On the Lot host calls Carrie Fisher “Carrie Fishy,” rips off Ryan Seacrest

I didn’t think it was possible for On the Lot to deteriorate even more, but that’s exactly what happened last night for its fourth episode. Samantha Harris wannabe Adrianna Costa, who actually used to be a Headline News correspondent, started On the Lot‘s first elimination episode by introducing Carrie Fisher as “Carrie Fishy,” and it was downhill from there.

Adrianna was a disaster, but the show’s producers didn’t help her out: First, they dropped her audio as she was introducing the show, so all we could hear was a muffled voice; a few minutes later, she turned to set herself up for a different camera angle, but they didn’t cut away to the cast members in time so she looked ridiculous. When the show left the theater for a few minutes of at-the-house conversation, her annoying voice narrated the obvious. Narration is always a sign of a show that has nothing else to hold on to, except for more sexism from Garry Marshall (“We need women directors; my sister Penny’s very lonely”).

While the eliminations actually started at 15 minutes past the hour, they also took the remaining 45 minutes, and were ridiculously tedious. Unsurprisingly, there was no mention about how many votes were received, probably because there weren’t even enough votes to account for the directors’ family members. The results were sort of strange: Jason’s “Getta Rhoom,” which the judges criticized for seeming like it was making fun of mentally challenged people, was one of the top three vote-getters, while Carolina Zorilla de San Martin (“Deliver Me”), Claudia La Bianca (“Blind Date”), and Phil Hawkins (“Please Hold”) went home.

The On the Lot eliminations basically ripped off American Idol verbatim. Adrianna’s script was essentially identical to Ryan Seacrest’s, from oral recaps of the films and judges’ comments to the way she told people they weren’t being eliminated (“America voted…”; “…you are safe”). She even tossed to a commercial right to force them to wait even more, and faked out the contestants when revealing who was eliminated.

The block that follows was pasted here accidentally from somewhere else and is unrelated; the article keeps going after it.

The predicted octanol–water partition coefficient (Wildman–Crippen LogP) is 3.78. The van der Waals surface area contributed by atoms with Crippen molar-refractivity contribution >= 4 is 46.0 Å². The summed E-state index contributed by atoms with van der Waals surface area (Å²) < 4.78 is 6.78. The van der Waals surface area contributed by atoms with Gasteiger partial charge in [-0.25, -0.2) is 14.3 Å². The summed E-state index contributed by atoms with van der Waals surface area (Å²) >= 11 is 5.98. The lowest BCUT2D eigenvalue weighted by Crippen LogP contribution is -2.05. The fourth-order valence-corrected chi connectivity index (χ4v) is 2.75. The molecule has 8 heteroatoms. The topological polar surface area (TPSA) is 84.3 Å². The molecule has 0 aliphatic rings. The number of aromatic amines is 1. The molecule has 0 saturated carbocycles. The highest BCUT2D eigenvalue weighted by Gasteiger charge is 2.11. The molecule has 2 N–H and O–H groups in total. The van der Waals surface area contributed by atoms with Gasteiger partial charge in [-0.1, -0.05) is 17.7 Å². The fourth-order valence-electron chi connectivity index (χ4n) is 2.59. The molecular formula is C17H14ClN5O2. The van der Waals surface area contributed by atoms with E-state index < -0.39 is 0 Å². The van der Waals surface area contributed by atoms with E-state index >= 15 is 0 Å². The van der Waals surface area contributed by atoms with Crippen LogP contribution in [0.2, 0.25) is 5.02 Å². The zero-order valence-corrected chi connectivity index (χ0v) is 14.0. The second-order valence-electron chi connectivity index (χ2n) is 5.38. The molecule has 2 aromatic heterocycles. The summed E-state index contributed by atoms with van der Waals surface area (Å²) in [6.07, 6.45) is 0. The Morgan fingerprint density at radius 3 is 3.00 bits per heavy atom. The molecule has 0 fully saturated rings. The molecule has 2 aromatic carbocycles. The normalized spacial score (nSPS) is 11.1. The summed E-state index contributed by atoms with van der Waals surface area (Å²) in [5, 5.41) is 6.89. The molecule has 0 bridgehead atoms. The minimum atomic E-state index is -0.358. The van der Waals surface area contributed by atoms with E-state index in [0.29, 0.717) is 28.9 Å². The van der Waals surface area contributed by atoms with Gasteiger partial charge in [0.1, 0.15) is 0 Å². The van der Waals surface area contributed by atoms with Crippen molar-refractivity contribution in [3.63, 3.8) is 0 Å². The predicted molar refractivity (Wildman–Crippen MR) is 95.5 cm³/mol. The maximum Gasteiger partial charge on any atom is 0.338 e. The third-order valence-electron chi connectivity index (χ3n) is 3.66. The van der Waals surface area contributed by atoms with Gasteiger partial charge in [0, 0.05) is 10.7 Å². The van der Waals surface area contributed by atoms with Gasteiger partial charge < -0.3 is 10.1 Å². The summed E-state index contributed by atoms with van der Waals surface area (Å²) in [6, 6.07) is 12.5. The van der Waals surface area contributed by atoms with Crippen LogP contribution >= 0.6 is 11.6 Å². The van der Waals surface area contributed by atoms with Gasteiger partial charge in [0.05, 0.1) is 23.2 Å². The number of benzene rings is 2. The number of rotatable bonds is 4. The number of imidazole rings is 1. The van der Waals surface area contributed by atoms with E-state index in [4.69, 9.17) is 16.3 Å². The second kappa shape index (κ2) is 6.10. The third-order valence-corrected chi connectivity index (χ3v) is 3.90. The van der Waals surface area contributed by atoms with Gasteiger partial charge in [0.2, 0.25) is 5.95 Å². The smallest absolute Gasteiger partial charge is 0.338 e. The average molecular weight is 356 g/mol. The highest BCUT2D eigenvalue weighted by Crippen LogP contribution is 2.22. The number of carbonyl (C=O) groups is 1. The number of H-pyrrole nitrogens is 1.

Are Mark Burnett and Steven Spielberg even watching this piece of crap that carries their names? Throughout the hour, I became increasingly convinced that the show is going to be cancelled soon, so this results show was created just to make us appreciate Ryan Seacrest and the filler in American Idol‘s results show. Ultimately, 45 minutes of incompetently handled eliminations is even more boring than Ford commercials and performances by decaying pop stars with records to sell.

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about the writer

Andy Dehnart is a journalist who has covered reality television for more than 15 years and created reality blurred in 2000. A member of the Television Critics Association, his writing and criticism about television, culture, and media has appeared on NPR and in Playboy, Buzzfeed, and many other publications. Andy, 36, also directs the journalism program at Stetson University in Florida, where he teaches creative nonfiction and journalism. He has an M.F.A. in nonfiction writing and literature from Bennington College. More about reality blurred and Andy.